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CVN-76 Ronald Reagan

In March 1993, the Secretary of Defense initiated the Bottom-Up Review (BUR) of the nation's defense strategy, force structure, modernization, infrastructure, and foundations to evaluated defense needs in light of the end of the Cold War and the dissolution of the Soviet Union. The BUR concluded that a force of 10 carriers was adequate to meet war-fighting requirements, but 12 carriers (11 active and 1 reserve/training carrier) were needed to maintain overseas presence. The BUR recommended that construction of CVN-76 begin in fiscal year 1995 to maintain the 12-carrier force structure, allow flexibility in the carrier force size, avoid cost increases associated with a delay in construction, and preserve the industrial base at Newport News Shipbuilding in Newport News, Virginia.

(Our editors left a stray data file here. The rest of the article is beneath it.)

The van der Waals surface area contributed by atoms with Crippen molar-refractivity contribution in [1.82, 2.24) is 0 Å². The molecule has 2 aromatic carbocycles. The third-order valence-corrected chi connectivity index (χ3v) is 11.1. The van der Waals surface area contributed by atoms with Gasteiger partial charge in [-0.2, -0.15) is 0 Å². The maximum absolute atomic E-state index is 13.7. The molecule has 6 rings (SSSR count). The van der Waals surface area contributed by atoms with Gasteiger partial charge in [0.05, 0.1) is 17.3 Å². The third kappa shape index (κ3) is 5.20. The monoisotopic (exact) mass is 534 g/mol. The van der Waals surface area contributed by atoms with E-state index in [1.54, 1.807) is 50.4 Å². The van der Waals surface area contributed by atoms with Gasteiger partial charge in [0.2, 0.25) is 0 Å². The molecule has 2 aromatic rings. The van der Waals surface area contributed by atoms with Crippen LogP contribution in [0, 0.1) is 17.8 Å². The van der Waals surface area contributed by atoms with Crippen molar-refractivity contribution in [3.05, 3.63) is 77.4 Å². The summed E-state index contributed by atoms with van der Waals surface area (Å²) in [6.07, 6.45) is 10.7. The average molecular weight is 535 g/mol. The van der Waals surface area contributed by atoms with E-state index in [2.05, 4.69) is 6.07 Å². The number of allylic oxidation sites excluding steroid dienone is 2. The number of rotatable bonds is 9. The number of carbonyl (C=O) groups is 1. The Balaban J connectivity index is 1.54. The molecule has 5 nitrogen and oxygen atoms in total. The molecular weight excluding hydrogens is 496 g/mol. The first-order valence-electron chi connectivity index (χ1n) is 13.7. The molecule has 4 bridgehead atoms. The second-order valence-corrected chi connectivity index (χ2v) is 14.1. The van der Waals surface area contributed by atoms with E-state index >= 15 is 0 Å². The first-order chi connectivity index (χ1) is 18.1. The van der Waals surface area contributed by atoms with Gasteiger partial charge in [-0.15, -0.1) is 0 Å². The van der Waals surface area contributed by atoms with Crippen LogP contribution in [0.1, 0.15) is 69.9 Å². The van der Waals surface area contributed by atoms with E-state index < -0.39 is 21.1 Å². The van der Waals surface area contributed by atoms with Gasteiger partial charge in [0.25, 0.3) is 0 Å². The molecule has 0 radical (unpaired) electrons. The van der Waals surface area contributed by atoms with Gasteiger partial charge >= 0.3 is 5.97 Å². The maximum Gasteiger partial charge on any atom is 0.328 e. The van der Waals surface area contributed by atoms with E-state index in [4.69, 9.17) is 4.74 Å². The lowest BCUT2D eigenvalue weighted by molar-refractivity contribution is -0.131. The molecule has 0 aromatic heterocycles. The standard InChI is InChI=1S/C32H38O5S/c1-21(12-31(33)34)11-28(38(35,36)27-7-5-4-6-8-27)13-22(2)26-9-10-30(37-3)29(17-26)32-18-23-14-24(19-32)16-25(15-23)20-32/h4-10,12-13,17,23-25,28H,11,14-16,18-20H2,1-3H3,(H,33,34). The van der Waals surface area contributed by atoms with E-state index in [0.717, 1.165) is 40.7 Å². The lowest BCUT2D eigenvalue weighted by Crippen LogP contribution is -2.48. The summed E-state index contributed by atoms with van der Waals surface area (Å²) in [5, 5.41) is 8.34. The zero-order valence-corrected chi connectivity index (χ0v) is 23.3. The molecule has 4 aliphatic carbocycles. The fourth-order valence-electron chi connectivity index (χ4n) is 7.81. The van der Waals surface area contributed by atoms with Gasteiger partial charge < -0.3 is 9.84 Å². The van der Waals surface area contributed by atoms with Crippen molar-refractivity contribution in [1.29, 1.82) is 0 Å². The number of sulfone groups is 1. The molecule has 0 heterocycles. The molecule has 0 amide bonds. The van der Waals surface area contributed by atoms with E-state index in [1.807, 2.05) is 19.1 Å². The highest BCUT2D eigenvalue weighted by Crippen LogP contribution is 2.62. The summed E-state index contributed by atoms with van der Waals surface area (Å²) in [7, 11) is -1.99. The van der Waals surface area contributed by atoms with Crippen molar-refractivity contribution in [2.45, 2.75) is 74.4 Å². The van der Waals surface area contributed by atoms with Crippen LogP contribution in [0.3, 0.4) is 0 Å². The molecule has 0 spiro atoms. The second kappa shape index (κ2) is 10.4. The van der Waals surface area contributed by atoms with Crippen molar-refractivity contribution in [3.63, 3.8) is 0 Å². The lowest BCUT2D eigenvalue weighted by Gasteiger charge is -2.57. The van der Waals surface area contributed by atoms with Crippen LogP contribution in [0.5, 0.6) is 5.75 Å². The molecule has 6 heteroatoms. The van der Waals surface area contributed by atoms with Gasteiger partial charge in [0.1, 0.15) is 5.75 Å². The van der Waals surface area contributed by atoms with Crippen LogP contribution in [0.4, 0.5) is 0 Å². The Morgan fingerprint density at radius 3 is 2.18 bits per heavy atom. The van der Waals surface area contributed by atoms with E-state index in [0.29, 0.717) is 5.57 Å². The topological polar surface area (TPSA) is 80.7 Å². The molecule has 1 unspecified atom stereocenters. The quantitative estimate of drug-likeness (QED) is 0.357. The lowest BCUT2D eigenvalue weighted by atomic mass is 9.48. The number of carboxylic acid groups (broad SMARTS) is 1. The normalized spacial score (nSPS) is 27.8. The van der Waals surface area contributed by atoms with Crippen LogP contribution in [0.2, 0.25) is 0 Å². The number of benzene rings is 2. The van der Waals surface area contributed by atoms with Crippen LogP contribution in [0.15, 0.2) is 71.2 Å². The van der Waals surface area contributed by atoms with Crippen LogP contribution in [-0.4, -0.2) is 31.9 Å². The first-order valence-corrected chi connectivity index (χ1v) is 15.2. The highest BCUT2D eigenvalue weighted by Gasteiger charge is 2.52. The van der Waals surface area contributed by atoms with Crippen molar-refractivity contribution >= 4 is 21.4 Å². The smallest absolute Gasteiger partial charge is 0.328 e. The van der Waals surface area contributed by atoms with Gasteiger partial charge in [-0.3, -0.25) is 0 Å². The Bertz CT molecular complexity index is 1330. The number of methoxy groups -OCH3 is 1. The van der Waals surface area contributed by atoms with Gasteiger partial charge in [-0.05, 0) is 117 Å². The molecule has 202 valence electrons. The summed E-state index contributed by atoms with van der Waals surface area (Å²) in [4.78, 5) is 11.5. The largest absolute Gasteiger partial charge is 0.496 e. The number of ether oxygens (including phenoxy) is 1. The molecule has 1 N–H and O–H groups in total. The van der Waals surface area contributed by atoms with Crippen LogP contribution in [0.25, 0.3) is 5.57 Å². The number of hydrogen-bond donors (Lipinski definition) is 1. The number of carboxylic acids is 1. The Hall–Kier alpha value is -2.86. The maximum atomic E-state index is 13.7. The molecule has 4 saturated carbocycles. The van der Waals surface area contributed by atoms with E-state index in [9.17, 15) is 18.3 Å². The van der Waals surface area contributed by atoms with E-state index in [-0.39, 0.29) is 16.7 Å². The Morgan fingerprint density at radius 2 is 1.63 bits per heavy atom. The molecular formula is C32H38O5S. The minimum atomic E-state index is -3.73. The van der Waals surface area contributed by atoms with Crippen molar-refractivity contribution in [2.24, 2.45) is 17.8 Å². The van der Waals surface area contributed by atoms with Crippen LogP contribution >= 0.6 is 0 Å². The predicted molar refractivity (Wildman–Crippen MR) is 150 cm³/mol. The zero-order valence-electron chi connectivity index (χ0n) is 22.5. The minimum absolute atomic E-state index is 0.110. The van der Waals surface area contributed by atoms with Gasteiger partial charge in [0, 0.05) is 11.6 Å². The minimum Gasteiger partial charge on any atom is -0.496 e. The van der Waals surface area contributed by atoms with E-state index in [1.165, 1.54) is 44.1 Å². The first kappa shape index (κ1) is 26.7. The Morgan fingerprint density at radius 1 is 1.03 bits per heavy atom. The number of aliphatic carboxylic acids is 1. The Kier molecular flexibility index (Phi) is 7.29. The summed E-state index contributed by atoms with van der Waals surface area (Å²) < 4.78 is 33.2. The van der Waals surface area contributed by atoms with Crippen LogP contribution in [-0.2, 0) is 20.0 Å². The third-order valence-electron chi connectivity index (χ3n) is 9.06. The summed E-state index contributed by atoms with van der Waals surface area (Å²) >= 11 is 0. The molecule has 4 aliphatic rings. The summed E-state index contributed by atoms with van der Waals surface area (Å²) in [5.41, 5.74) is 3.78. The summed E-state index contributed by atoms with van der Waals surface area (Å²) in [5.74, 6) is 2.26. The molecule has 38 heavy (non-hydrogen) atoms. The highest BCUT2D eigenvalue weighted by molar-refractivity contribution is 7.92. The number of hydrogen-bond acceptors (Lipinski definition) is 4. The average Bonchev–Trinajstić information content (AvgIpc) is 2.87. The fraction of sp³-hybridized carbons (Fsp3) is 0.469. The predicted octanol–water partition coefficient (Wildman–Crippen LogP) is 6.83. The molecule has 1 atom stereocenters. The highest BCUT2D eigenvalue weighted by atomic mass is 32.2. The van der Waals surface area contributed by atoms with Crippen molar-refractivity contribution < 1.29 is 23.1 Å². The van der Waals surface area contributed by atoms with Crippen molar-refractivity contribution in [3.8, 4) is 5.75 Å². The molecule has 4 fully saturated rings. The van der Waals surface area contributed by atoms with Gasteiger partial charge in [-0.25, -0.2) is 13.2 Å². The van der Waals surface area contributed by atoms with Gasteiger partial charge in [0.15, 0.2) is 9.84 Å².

In fiscal year 1993, the Congress provided $832 million for long-lead procurement items (primarily nuclear components) for CVN-76. Congressional conferees on the Defense Appropriations Act for 1994 stated that $1.2 billion in the National Defense Sealift Fund may be made available for later transfer to the shipbuilding and conversion account for the carrier. In fiscal year 1995, the Congress appropriated about $2.3 billion to cover the remaining construction costs of CVN-76. The total cost of CVN-76 construction was estimated at $4.3 billion (current dollars for fiscal years 1993-95). CVN-76 will be commissioned in fiscal year 2002 to the conventional carrier USS Constellation (CV-64), which will be 41 years old at that time.

The keel for CVN-76 was laid on 08 February 1998, and as of May 1998 major structural fabrication was approximately 50% completed. Christening of the ship is planned for the year 2000.

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